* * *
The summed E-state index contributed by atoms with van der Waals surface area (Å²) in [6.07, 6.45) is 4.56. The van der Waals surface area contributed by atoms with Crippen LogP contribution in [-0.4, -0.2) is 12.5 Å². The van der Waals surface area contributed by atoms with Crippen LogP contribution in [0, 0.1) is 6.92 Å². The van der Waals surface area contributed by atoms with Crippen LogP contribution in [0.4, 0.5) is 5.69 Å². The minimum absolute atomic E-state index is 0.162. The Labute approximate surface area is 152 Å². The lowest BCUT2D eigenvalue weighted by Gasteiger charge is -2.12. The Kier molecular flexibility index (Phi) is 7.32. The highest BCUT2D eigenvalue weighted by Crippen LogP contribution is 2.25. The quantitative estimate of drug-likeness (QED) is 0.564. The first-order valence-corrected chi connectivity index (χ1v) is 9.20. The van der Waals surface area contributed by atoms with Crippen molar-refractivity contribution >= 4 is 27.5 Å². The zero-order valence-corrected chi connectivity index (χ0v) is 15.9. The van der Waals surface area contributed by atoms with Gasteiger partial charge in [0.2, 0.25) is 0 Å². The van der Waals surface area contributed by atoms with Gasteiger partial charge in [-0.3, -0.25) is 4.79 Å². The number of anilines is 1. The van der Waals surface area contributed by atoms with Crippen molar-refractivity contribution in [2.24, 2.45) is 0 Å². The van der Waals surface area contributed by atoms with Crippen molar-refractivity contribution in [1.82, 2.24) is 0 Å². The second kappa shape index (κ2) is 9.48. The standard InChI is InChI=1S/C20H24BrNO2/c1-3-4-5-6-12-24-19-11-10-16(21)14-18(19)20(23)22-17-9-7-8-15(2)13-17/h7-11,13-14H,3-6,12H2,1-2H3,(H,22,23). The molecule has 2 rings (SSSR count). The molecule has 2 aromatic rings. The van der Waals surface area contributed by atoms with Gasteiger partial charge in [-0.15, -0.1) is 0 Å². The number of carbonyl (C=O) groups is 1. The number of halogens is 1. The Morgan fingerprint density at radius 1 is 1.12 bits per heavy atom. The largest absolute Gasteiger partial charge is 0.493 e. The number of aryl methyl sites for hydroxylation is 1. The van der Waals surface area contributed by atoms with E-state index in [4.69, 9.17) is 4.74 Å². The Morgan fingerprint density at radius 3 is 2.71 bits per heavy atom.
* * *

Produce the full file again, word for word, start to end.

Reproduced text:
The summed E-state index contributed by atoms with van der Waals surface area (Å²) in [6.07, 6.45) is 4.56. The van der Waals surface area contributed by atoms with Crippen LogP contribution in [-0.4, -0.2) is 12.5 Å². The van der Waals surface area contributed by atoms with Crippen LogP contribution in [0, 0.1) is 6.92 Å². The van der Waals surface area contributed by atoms with Crippen LogP contribution in [0.4, 0.5) is 5.69 Å². The minimum absolute atomic E-state index is 0.162. The Labute approximate surface area is 152 Å². The lowest BCUT2D eigenvalue weighted by Gasteiger charge is -2.12. The Kier molecular flexibility index (Phi) is 7.32. The highest BCUT2D eigenvalue weighted by Crippen LogP contribution is 2.25. The quantitative estimate of drug-likeness (QED) is 0.564. The first-order valence-corrected chi connectivity index (χ1v) is 9.20. The van der Waals surface area contributed by atoms with Crippen molar-refractivity contribution >= 4 is 27.5 Å². The zero-order valence-corrected chi connectivity index (χ0v) is 15.9. The van der Waals surface area contributed by atoms with Gasteiger partial charge in [0.2, 0.25) is 0 Å². The van der Waals surface area contributed by atoms with Gasteiger partial charge in [-0.3, -0.25) is 4.79 Å². The number of anilines is 1. The van der Waals surface area contributed by atoms with Crippen molar-refractivity contribution in [2.24, 2.45) is 0 Å². The van der Waals surface area contributed by atoms with Crippen molar-refractivity contribution in [1.82, 2.24) is 0 Å². The second kappa shape index (κ2) is 9.48. The standard InChI is InChI=1S/C20H24BrNO2/c1-3-4-5-6-12-24-19-11-10-16(21)14-18(19)20(23)22-17-9-7-8-15(2)13-17/h7-11,13-14H,3-6,12H2,1-2H3,(H,22,23). The molecule has 2 rings (SSSR count). The molecule has 2 aromatic rings. The van der Waals surface area contributed by atoms with Gasteiger partial charge in [-0.15, -0.1) is 0 Å². The number of carbonyl (C=O) groups is 1. The number of halogens is 1. The Morgan fingerprint density at radius 1 is 1.12 bits per heavy atom. The largest absolute Gasteiger partial charge is 0.493 e. The number of aryl methyl sites for hydroxylation is 1. The van der Waals surface area contributed by atoms with E-state index in [4.69, 9.17) is 4.74 Å². The Morgan fingerprint density at radius 3 is 2.71 bits per heavy atom.